Background: Quality of life (QOL) in people with amyotrophic lateral sclerosis (ALS) and their caregivers may depend on disease progression, premorbid characteristics (e.g., personality or demographics), or idiosyncratic effects (e.g., life events unrelated to the disease). Furthermore, effects may differ for patients and caregivers; physical decline may impact the caregiver more than the patient.
Purpose: The present study examined QOL in ALS patients and their caregivers over the course of the illness.
Methods: Longitudinal data from ALS patients (N = 55) and caregivers (N = 53) yielded estimates of the sources of and changes over time in total QOL as well as individual domains (psychological existential, physical, and social) as measured by the McGill Quality of Life Questionnaire.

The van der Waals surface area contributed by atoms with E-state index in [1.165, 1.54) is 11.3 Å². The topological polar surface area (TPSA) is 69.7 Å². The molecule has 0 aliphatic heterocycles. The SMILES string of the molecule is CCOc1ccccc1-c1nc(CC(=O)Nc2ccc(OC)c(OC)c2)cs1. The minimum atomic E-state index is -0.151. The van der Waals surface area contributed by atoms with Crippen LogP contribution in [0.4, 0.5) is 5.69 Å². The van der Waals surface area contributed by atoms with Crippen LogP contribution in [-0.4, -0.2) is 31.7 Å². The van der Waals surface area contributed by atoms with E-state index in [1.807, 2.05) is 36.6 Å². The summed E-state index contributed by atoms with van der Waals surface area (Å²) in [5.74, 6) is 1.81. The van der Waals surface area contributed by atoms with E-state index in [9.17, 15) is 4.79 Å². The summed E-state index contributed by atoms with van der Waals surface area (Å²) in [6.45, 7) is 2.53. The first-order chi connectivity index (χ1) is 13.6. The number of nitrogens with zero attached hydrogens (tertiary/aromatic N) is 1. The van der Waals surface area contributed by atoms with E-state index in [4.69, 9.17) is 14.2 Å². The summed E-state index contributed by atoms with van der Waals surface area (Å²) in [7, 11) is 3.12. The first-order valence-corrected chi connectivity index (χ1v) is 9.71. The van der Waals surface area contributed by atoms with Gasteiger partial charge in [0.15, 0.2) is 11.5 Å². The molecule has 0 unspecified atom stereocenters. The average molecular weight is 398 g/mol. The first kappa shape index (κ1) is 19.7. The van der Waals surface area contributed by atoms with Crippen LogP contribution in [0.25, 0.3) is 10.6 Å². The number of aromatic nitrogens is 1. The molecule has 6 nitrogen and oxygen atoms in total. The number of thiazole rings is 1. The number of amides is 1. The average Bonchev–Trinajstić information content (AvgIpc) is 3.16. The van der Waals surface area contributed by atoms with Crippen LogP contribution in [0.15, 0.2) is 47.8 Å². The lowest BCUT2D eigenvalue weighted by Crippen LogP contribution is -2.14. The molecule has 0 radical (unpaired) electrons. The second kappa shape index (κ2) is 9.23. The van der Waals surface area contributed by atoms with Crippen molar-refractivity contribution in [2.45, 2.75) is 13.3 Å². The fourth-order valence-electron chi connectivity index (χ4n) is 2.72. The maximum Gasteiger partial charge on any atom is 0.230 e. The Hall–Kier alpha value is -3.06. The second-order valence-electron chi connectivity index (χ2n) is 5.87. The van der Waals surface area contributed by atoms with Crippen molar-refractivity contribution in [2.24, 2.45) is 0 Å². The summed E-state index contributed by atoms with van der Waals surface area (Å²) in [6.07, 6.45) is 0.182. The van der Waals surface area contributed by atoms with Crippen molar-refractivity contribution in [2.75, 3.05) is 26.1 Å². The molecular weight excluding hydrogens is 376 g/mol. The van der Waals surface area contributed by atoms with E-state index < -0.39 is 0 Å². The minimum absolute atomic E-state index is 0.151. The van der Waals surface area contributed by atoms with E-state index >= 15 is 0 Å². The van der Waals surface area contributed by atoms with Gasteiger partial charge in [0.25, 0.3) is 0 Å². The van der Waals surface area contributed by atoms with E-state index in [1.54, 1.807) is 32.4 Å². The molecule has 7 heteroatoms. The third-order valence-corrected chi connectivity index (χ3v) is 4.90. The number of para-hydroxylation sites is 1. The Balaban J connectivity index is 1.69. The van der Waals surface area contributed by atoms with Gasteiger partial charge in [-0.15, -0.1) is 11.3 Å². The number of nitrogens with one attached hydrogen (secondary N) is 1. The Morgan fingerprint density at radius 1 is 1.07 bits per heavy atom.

Results: For both patients and caregivers, about half of QOL variance emerged from stable individual differences. Passage of time did not affect QOL in patients, but total QOL and particularly QOL related to physical symptoms declined over time in caregivers. Gender was mostly unrelated to QOL in patients and caregivers, but younger caregivers had lower QOL across a number of domains.
Conclusions: Low QOL among ALS patients is likely due to pre-existing individual differences, whereas both individual differences such as demographics (e.g., age) and disease progression are likely to affect QOL among caregivers.